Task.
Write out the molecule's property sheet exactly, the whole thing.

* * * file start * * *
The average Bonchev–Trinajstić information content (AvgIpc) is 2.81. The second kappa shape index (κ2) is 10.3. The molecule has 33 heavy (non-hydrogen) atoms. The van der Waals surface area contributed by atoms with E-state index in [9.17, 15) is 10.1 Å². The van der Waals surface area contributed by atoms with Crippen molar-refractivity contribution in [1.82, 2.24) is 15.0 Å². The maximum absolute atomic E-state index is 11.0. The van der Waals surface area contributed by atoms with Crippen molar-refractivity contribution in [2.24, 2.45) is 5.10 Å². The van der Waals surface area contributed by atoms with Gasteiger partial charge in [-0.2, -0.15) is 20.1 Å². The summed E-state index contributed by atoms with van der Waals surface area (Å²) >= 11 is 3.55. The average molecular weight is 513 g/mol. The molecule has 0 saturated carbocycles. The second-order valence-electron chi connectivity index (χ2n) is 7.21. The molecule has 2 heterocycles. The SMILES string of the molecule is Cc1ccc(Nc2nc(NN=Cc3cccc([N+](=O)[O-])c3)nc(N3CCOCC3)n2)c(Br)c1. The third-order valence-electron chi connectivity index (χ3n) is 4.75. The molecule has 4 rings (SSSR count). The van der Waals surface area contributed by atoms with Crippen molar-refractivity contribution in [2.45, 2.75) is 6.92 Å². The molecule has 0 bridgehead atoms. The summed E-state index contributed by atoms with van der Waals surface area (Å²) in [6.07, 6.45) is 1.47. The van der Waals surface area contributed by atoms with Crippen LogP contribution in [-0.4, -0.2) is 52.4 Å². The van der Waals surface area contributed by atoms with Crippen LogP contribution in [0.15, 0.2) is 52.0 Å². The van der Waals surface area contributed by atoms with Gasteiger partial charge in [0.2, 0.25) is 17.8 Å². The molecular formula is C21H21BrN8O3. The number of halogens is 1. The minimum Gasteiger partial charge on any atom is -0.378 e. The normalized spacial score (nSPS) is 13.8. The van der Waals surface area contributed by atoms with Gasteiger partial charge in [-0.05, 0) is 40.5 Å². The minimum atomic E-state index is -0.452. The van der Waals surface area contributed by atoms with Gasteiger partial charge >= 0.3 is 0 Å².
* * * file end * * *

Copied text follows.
The average Bonchev–Trinajstić information content (AvgIpc) is 2.81. The second kappa shape index (κ2) is 10.3. The molecule has 33 heavy (non-hydrogen) atoms. The van der Waals surface area contributed by atoms with E-state index in [9.17, 15) is 10.1 Å². The van der Waals surface area contributed by atoms with Crippen molar-refractivity contribution in [1.82, 2.24) is 15.0 Å². The maximum absolute atomic E-state index is 11.0. The van der Waals surface area contributed by atoms with Crippen molar-refractivity contribution in [2.24, 2.45) is 5.10 Å². The van der Waals surface area contributed by atoms with Gasteiger partial charge in [-0.2, -0.15) is 20.1 Å². The summed E-state index contributed by atoms with van der Waals surface area (Å²) >= 11 is 3.55. The average molecular weight is 513 g/mol. The molecule has 0 saturated carbocycles. The second-order valence-electron chi connectivity index (χ2n) is 7.21. The molecule has 2 heterocycles. The SMILES string of the molecule is Cc1ccc(Nc2nc(NN=Cc3cccc([N+](=O)[O-])c3)nc(N3CCOCC3)n2)c(Br)c1. The third-order valence-electron chi connectivity index (χ3n) is 4.75. The molecule has 4 rings (SSSR count). The van der Waals surface area contributed by atoms with Crippen molar-refractivity contribution in [2.45, 2.75) is 6.92 Å². The molecule has 0 bridgehead atoms. The summed E-state index contributed by atoms with van der Waals surface area (Å²) in [6.07, 6.45) is 1.47. The van der Waals surface area contributed by atoms with Crippen LogP contribution in [-0.4, -0.2) is 52.4 Å². The van der Waals surface area contributed by atoms with Crippen LogP contribution in [0.15, 0.2) is 52.0 Å². The van der Waals surface area contributed by atoms with Gasteiger partial charge in [0.2, 0.25) is 17.8 Å². The molecular formula is C21H21BrN8O3. The number of halogens is 1. The minimum Gasteiger partial charge on any atom is -0.378 e. The normalized spacial score (nSPS) is 13.8. The van der Waals surface area contributed by atoms with Gasteiger partial charge in [-0.05, 0) is 40.5 Å². The minimum atomic E-state index is -0.452. The van der Waals surface area contributed by atoms with Gasteiger partial charge >= 0.3 is 0 Å².